Title: All at sea
Full Citation
Permanent Link: http://ufdc.ufl.edu/UF00095558/00007
 Material Information
Title: All at sea
Physical Description: Serial
Language: English
Publisher: Kennan Holdings, LLC
Place of Publication: St. Thomas, USVI
Publication Date: October 2008
Copyright Date: 2008
 Record Information
Bibliographic ID: UF00095558
Volume ID: VID00007
Source Institution: University of Florida
Holding Location: University of Florida
Rights Management: All rights reserved by the source institution and holding location.


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Virgin Islands (US/BVI)
jan@allatsea net

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Accounting, Subscriptions

ned and Publshed by Kennan Holdings,
PO, Box 7277, St. Thomas, USV 00801
phone (443) 321-3797
fax (340)715-2827

The views and opinions of the contributors
to this publication are not necessarily those
of the publishers oreditors.Accordingly,the
publishers and editors disclaim all responsibility
for such views and opinions.






26 APRIL 2 MAY 2009

Stanford International Bank Ltd.

A member of the Stanford Financial Group.
2008 Stanford International Bank Limited






92 Charter Provisioning: What to Know
95 Out of the Galley in 30 Minutes or Less
By Captain Jan Robinson
96 Where to Eat

38 Regattas Behind the Scenes

86 Fall Boat Show Preview
88 2009's Top Trend: Chartering Goes Green
114 Virgin Islands Bareboating in its Infancy
By Jeannie Kuich

90 Aves Island
By Peter Muilenburg

30 Rum Bum Wins USVI Open
32 PinkLadyand Alzamora Win
San Juan Tournament
33 Montserrat Hosts 14th Fishing Tournament

40 Junior Sailor Profile: DonTae Hodge
41 Philipine van Aanholt Wins at Splash Worlds

82 His Pouch Can Hold More Than His Belly Can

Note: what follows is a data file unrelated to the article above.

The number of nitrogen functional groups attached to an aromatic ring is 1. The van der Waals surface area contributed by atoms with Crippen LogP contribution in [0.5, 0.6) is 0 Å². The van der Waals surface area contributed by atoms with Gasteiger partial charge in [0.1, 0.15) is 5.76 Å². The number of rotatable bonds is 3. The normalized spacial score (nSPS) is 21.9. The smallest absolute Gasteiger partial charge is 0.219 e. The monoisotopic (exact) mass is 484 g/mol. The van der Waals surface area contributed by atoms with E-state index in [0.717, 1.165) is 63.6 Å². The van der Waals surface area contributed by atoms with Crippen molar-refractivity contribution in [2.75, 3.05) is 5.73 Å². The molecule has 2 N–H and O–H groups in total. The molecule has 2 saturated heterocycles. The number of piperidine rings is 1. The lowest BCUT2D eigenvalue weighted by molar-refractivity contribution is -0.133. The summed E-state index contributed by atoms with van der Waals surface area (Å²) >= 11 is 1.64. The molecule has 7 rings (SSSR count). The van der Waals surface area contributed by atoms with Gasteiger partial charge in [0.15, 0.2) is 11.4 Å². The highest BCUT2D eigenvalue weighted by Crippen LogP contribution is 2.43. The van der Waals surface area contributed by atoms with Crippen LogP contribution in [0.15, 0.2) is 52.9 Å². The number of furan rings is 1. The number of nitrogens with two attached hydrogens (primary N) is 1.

85 Gazing Balls in the Sea

42 VI Sailors International!
By Cap'n Fatty Goodlander
44 Sailing With Charlie: Reef Huggers
E, ..I,...lP.al, I:,uI=

34 DEigral .elec,-,e callingg
36 H3j' ',ou E-'r Wan[-e,
to Build 'iour ,'.,n i oar? Part 2

72 New Year, New Committee,
New Format for ASW
81 Life Begins at 40 for Bonaire's Regatta
66 Your Country Needs You
at the Nanny Cay Nations Cup
74 Learn to Dive on Dominica

58 The DR's Third Cabarete Classic
59 New ROV Comes to Puerto Rico
71 Three Friends and a Love
of Sailing on St. Kitts
75 J24 Racing at St. Lucia's
BMW Invitational
69 Leeward Island Hopping from St. Maarten
76 A Change in the Wind: Tobago Carnival Regatta
61 VI Charter Yacht League Welcomes Erik Ackerson
62 The St. John Gold Rush for Mooring Balls
64 An Interview with Peter Holmberg
78 The Arawak Voyages

Where in the World Subscription Contest
Caribbean News
Yacht Club News
Event/Fishing Calendar
Caribbean Marina Guide
Caribbean Brokerage
Sponsor Directory
Pets at Sea

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.PAGE 64

St. Maarten/St. Martin

U.S. Virgin t-

St Kitts & Nevis

II, PAGE 71,. ,.I
P:AG I '

BMW Invitational

* Antigua

PA E ...... 72

I Dominica


Tn n



PAGE 66,n.


H I i". I
PAGE I69 l







S:( 0q

Woll.7 u r,

~'-'t~ I~I L'tL~t
~jlljlll ~llih~l

A warm welcome awaits you

and your yacht at Port Louis

I 1

-f ' .^

Port Louis, Grenada
Nowhere extends a warmer welcome than Port Louis, Grenada.
Visitors can expect powder-white beaches, rainforests, spice plantations
and a calendar packed with regattas and festivals. Grenada is also
the gateway to the Grenadines, one of the world's most beautiful
and unspoilt cruising areas.
Now there's another good reason to visit. There are 50 new, fully
serviced slips for yachts of all sizes (including superyachts of up
to 90m) available right now for sale or let. From November,
nine additional superyacht slips from 75 to 85m will be available.
Sitting alongside the marina, the Port Louis Maritime Village will
include luxury hotels, villas, restaurants and bars, plus some of
the finest boutiques and shops in the region.


- -
-% 7----

t-g*- NI

Limited availability